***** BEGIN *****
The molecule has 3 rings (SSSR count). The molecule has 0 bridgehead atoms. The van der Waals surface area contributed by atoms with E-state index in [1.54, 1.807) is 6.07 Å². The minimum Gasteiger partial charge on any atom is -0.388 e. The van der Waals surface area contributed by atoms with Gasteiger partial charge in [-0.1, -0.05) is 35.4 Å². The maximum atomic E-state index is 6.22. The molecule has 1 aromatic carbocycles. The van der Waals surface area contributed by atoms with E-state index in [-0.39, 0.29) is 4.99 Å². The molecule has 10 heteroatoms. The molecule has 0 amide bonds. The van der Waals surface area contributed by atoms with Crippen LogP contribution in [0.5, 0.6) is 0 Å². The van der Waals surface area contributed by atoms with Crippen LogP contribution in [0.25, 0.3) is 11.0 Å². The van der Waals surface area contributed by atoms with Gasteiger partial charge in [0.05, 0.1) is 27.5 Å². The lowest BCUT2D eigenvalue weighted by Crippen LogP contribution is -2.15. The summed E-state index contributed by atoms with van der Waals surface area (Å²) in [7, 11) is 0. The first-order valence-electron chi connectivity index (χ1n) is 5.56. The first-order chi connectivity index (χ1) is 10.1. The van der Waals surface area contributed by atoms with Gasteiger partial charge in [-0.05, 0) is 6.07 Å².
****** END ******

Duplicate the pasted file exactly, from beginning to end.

The molecule has 3 rings (SSSR count). The molecule has 0 bridgehead atoms. The van der Waals surface area contributed by atoms with E-state index in [1.54, 1.807) is 6.07 Å². The minimum Gasteiger partial charge on any atom is -0.388 e. The van der Waals surface area contributed by atoms with Gasteiger partial charge in [-0.1, -0.05) is 35.4 Å². The maximum atomic E-state index is 6.22. The molecule has 1 aromatic carbocycles. The van der Waals surface area contributed by atoms with E-state index in [-0.39, 0.29) is 4.99 Å². The molecule has 10 heteroatoms. The molecule has 0 amide bonds. The van der Waals surface area contributed by atoms with Crippen LogP contribution in [0.5, 0.6) is 0 Å². The van der Waals surface area contributed by atoms with Crippen LogP contribution in [0.25, 0.3) is 11.0 Å². The van der Waals surface area contributed by atoms with Gasteiger partial charge in [0.05, 0.1) is 27.5 Å². The lowest BCUT2D eigenvalue weighted by Crippen LogP contribution is -2.15. The summed E-state index contributed by atoms with van der Waals surface area (Å²) in [7, 11) is 0. The first-order valence-electron chi connectivity index (χ1n) is 5.56. The first-order chi connectivity index (χ1) is 10.1. The van der Waals surface area contributed by atoms with Gasteiger partial charge in [-0.05, 0) is 6.07 Å².